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{SPEAKER name="Eugene B. Redmond"}
Gwendolyn Brooks still writing. You have a Jay Wrights still writing. You have a Mari Evans, a Julia Feels[?], a June Jordan, the "Things I do in the Dark" she was the title of her latest book still writing.

You have younger writers like E Ethelbert Miller at Howard University. You have a Jodi Braxton, "Sometimes I Think of Maryland" is the name of her book. You have a fine young women poet named Elouise Loftin, "Jumbish" naming one of her works.

We have literally developed the idea to the point the idea of a black writer to the point that little children are beginning to think more naturally about writing as a career about being a poet.

When I was a child, black and poet didn't go together, they rarely went together and historically the words black and poet

{SPEAKER name="Brooks B. Robinson"}
Or black and writer

{SPEAKER name="Eugene B. Redmond"}
Or black and writer have not gone together, you know, have not been a comfortable thing. Now, they have always been there because black people have always gone and heard the poet in church,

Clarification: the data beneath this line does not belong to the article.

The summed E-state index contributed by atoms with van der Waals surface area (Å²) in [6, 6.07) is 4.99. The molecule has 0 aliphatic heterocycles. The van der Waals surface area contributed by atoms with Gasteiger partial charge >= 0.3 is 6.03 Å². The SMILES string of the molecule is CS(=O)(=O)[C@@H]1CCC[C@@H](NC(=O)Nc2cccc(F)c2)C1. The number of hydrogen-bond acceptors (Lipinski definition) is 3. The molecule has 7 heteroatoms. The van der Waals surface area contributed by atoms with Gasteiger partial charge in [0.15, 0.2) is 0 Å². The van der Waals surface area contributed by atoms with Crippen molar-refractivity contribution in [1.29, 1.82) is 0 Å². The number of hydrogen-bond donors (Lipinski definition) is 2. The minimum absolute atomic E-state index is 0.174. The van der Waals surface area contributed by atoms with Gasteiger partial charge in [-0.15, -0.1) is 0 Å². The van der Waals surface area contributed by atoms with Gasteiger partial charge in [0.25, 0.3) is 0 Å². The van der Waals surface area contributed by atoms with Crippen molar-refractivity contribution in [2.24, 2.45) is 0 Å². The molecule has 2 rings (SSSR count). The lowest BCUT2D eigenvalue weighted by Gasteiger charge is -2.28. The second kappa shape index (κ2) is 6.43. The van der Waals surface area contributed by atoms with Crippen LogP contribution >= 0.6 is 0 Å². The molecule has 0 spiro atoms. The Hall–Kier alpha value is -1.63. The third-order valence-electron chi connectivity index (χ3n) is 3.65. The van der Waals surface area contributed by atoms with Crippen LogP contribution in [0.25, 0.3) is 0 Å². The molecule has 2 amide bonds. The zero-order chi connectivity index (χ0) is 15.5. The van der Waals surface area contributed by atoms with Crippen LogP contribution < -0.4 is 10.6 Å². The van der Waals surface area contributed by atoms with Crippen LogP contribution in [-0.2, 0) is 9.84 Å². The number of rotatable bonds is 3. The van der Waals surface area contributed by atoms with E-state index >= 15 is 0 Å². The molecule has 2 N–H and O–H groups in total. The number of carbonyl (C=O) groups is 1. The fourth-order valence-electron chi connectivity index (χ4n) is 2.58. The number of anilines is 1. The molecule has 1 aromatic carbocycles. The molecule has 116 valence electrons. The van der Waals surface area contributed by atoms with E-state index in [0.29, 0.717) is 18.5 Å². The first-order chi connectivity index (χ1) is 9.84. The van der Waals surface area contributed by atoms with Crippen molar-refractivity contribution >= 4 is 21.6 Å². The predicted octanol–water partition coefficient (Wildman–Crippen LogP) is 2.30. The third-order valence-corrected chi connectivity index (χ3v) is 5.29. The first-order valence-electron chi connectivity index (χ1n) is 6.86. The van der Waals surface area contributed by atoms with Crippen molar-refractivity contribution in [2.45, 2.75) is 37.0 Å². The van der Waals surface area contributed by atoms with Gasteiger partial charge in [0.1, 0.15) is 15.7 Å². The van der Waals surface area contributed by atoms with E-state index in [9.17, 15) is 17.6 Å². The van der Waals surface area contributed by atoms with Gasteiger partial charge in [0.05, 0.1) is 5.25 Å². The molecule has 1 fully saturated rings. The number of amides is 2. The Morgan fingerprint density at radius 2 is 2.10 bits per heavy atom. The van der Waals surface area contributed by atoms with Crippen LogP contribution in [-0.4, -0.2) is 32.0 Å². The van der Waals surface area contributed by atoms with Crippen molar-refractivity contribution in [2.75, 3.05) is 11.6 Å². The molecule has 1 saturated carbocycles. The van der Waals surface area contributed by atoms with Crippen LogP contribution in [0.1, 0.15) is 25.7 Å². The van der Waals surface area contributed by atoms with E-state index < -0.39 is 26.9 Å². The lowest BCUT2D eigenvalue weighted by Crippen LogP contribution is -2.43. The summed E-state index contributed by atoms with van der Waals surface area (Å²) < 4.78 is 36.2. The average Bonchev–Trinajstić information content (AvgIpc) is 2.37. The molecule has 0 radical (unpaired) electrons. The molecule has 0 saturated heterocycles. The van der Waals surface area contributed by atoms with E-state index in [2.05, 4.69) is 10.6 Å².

the poet in the blues hall,

the poet in the barber shop,

the poet in the beauty shop,

the poet in the pool room,

the poet on the corner,

the poet in the corn field

{SPEAKER name="Brooks B. Robinson"}
The poets everywhere

{SPEAKER name="Eugene B. Redmond"}
The poet driving spikes, you know right driving cabs, but in the packing house, you know, slaughtering hogs, but we had to spell it out so that,

they Grio-poet, oral historian all the same, they are all the same.


{SPEAKER name="Brooks B. Robinson"}
I Can Never Unlove You

To not want is to not exist

It is to be de-minded

It is to be disembodied

Is to be dis-impersoned

and float like an apparition

Into the none where

Into the grey whim of limbo

And that is why I can never unlove you

Why I can never disemantle

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